This may not be any more prevalent than in the living habits of American adults.
An essay written by NYU Sociology Professor Erik Klinenberg entitled “Going Solo, The Extraordinary Rise and Surprising Appeal of Living Alone”, shows this particular lifestyle pattern for many Americans has drastically changed over the last 50 plus years.
In 1950, for example, 22 percent of American adults were single, yet only four million lived alone, which accounted for nine percent of all households. Today, more than 50 percent of American adults are single, and 31 million live alone, amounting to about one in every seven households or 28 percent. And that 28 percent is a national rate; there are some individual cities, such as New York or Washington D.C., where 40 percent of the population lives alone.
That, according to Klinenberg, “is the biggest social change of the last 50 or 60 years that we have failed to name or identify.”
Why such a dramatic change?
One reason that today’s adult living alone differs from the solo adult of 50 years ago is that he or she probably made the choice to do so. They are opting to live alone, even though there are other solutions, such as living with a family member, finding a roommate, or living in an institutional home if they are elderly. Fifty years ago, any of those choices would have been the answer. But the majority of today’s single adults, even if they are elderly, choose to live alone.
This is a pattern more common for Americans, but it is also catching on across Europe and Asia. And the choice is more than economical — where in many poorer countries people cannot afford to live alone — it’s also cultural. In wealthy areas of Saudi Arabia, for example, there’s hardly anyone who lives alone.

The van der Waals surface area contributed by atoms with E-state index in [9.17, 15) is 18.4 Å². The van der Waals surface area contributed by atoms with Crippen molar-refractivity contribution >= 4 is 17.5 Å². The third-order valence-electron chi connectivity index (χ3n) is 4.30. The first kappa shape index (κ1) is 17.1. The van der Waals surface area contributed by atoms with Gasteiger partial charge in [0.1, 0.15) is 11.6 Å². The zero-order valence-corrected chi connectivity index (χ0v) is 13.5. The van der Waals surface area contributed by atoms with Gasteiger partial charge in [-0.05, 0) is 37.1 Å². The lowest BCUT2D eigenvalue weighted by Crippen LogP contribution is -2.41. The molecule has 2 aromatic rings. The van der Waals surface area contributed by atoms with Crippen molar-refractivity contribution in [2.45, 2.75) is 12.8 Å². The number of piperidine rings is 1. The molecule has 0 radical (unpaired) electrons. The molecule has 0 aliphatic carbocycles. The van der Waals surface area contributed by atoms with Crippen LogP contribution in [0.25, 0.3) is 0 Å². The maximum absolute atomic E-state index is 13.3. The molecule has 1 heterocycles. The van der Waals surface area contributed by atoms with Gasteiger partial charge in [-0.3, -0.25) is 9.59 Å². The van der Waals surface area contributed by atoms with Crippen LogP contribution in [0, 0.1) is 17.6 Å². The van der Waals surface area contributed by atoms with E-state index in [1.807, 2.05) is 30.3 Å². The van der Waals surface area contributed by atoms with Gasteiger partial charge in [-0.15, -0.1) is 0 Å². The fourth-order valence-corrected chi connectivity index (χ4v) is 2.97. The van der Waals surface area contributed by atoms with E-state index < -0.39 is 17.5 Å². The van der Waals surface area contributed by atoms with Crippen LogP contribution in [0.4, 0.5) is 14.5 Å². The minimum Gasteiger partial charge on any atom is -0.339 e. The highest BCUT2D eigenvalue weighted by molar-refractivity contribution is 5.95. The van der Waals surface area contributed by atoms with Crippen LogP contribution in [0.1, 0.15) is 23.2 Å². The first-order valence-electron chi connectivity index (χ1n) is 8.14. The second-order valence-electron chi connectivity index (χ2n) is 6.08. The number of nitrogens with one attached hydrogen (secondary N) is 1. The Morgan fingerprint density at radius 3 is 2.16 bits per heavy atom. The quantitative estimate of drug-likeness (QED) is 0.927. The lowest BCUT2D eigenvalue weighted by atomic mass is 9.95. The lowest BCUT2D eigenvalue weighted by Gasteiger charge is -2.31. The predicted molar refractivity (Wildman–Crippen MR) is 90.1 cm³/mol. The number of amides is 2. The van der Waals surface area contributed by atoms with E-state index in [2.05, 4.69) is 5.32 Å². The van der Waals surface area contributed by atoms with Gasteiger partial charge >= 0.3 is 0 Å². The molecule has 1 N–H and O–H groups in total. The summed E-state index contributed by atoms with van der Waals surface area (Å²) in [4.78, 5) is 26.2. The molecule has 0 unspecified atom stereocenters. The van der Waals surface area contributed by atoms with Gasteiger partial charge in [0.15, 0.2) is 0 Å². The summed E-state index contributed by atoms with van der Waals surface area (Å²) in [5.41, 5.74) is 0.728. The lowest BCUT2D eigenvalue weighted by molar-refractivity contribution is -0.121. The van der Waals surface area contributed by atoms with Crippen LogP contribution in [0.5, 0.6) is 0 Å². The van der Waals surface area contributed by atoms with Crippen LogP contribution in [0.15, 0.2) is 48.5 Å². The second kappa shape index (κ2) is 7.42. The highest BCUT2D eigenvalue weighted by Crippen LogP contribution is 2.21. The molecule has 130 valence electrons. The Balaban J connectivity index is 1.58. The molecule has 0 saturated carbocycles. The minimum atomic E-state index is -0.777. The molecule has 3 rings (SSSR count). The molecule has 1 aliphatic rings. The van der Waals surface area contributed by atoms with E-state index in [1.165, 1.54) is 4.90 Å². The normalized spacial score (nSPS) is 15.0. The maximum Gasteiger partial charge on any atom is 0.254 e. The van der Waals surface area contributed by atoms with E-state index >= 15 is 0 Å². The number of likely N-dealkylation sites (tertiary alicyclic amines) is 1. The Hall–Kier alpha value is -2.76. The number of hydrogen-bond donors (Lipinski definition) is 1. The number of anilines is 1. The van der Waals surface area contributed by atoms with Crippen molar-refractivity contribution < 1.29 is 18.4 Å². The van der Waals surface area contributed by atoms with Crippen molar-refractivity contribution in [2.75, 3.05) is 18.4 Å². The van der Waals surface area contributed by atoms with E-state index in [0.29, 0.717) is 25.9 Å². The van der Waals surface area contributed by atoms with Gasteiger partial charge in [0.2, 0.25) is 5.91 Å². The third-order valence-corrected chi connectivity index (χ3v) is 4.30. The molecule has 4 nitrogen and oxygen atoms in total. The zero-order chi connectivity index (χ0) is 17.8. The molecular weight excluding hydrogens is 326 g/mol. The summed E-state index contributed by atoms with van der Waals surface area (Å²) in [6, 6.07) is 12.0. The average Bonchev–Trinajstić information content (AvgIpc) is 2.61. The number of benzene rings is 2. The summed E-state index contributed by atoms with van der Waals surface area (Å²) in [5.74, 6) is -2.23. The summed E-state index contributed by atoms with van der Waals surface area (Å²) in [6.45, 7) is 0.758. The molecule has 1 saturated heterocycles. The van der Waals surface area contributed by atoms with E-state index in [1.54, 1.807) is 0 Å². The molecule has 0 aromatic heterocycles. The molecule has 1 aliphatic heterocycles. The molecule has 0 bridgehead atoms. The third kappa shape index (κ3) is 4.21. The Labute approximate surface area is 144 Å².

The stigma of living alone
While many may associate isolation with living alone, Klinenberg’s research proves just the opposite. “People who live alone, whether they’re 30 or 40 or 75, are actually more likely than people who are married to spend time with friends and with neighbors, to go out in the city and spend time and money in bars and restaurants. They’re more likely to go to public events. They’re even more likely to volunteer in civic organizations,” he says.
Klinenberg states that in no way is his essay against the institution of marriage or cohabitation; rather, it is just a way for him to come to terms with the fact that more people today are opting to live alone.
He adds, “They may not aspire to it, but they’re not going to settle with living with the wrong person in the way that they might have 50 years ago.”
What is the appeal?
For me, living alone was a change that came with a big adjustment. I had gotten married young, and moved from my parents’ home to a home with my husband. I remember joking that I had to get a divorce to finally get a bedroom to myself for the first time in my life. And after that, I didn’t live alone until my son went off to college. I did miss him, of course, but I also quickly discovered I enjoyed living alone.
While I know several other single-parent empty nesters, or singles in general who feel the same way I do, I also know just as many who would rather share their living quarters with another person, whether it be their spouse, significant other, their kids, or friend. It’s pretty evenly split.
There is no perfect way to live your life. By now, we’ve all learned that living alone doesn’t necessarily equal loneliness, and living with a spouse and/or kids does mean you won’t feel lonely. Every lifestyle choice, whether you live alone, or have a family of eight, has its pros and cons, and its possibilities and limitations. And they are different for everyone.
It’s just nice to have the choice.